Crypto Trading Firms Propose Blacklist to Keep Bad Actors at Bay

Francisco Memoria

Various cryptocurrency trading firms have recently met to discuss ways to prevent the rising number of hacks and scams plaguing the crypto industry, and proposed the creation of a blacklist that could keep bad actors at bay.

According to Bloomberg, firms like Ripple, market maker Cumberland, and Michael Novogratz’ Galaxy Digital Holdings, as well as more than 30 other firms, met at a round-table event in Chicago to discuss possibilities.

During the event, the creation of a list of entities involved, directly or indirectly, in illicit activities was considered, as well as giving companies with a good reputation some form of accreditation.

Other options considered included standards to verify the identities of customers, and sharing information on those who default on derivatives trades. The event, organized by Crypto OTC Roundtable Asia (CORA) didn’t see the firms reach a final decision. CORA is set to meet again in the near future.

Darius Sit, a Singapore-based managing partner at crypto trading firm QCP Capital who helped organize the meeting, stated:

A community-wide effort to improve compliance standards would prevent liabilities that might stem from trading with bad actors or dealers that trade with bad actors.

He added that a self-governance initiative such as this one is “something that regulators are keen to see.” Yoshi Nakamura, a senior member of Galaxy Digital’s trading team, noted that the willingness of the firms to work together “bodes well for the future.”

Notably on the same day the meeting occurred, leading cryptocurrency exchange Binance revealed it suffered a major security breach, that saw hackers take over 7,070 BTC (worth over $40 million) from its hot wallet.

Earlier this year, research from US-based data security firm CipherTrace revealed that in the first quarter of this year $1.2 billion worth of cryptocurrency were lost to theft and fraud. The figure, which already included Bitfinex’s missing $850 million, is nearly equivalent to 71% of last year’s total $1.7 billion loss.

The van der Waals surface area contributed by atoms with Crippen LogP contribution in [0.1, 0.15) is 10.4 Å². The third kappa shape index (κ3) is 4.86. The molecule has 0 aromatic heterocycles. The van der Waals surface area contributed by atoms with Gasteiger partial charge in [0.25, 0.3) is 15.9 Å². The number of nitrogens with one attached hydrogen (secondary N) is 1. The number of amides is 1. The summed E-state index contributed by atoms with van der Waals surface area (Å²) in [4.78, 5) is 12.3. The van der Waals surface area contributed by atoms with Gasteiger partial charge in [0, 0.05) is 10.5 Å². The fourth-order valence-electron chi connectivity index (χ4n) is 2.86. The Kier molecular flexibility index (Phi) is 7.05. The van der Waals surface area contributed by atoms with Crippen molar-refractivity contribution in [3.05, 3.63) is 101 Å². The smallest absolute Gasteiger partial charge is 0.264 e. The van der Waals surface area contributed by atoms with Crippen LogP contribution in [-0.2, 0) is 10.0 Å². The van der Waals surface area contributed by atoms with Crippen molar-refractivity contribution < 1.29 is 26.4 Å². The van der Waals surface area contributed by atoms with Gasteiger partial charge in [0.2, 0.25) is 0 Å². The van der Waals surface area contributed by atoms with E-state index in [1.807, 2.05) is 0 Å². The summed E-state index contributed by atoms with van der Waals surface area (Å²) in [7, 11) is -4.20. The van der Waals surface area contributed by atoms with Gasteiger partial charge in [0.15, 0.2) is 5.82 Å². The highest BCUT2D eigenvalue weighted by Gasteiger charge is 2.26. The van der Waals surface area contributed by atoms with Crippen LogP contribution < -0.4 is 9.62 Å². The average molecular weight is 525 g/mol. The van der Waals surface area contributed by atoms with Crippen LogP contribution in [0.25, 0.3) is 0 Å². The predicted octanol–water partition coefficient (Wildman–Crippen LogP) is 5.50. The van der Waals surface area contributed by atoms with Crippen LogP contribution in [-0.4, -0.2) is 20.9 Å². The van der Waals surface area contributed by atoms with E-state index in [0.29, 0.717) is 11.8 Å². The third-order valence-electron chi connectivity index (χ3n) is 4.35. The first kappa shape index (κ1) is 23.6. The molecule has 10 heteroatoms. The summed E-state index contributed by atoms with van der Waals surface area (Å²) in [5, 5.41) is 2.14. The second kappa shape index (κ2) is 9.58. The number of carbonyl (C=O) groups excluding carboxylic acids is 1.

IOTA Foundation to Reopen Mainnet by March 2 after $2 Million Hack

The IOTA Foundation, the non-profit organization behind the IOTA network, has announced it plans to reactivate the IOTA Network by March 2 after halting it over a $2 million hack.

According to the non-profit organization, it’s working on creating transition tools for users to transfer funds from their existing wallets to new ones so they can avoid any further losses and bring the network back online.

As CryptoGlobe reported, the IOTA Foundation turned off its Coordinator node, which is responsible for validating individual transactions on the network, earlier this month after users started reporting their funds were being stolen from the Trinity wallet, a wallet designed by the Foundation.

Since it turned the coordinator off, it has been working with law enforcement agencies, including the German Center for Cybercrime and the U.S. Federal Bureau of Investigation, to identify the cause. A total of “8.55 Ti”, or $2.3 million worth of IOTA tokens were lost.

In a post-mortem report, the Foundation detailed the vulnerability was the result of an integration with a fiat-to-crypto onramp platform called MoonPay that was being used with the Trinity wallet. Its investigation found a hacker was able to take over MoonPay’s content distribution network, and using it infiltrated the Trinity Wallet to distribute malicious Software Development Kits (SDKs).

The Foundation’s internal analysis of affected Trinity caches found irrefutable proof that they had been compromised with one of several illicit versions of Moonpay’s software development kit (SDK), which was being loaded automatically from Moonpay’s servers (their content delivery network) when a user opened Trinity.

The attacker, according to the Foundation, made sure he avoided triggering cryptocurrency exchanges’ know-your-customer (KYC) checks when sending funds to cash out, keeping the threshold below $10,000.

The IOTA Foundation was, according to the report, only able to identify 50 victims from the attack, and doesn’t know exactly how many users were affected by the attack. As such, it’s asking those who used the Trinity desktop wallet to use a migration tool.

The organization’s move to shut down the Coordinator node and essentially bring the mainnet to a halt was a controversial one, as various cryptocurrency users are now on social media claiming the IOTA network is centralized.

Featured image via Pixabay.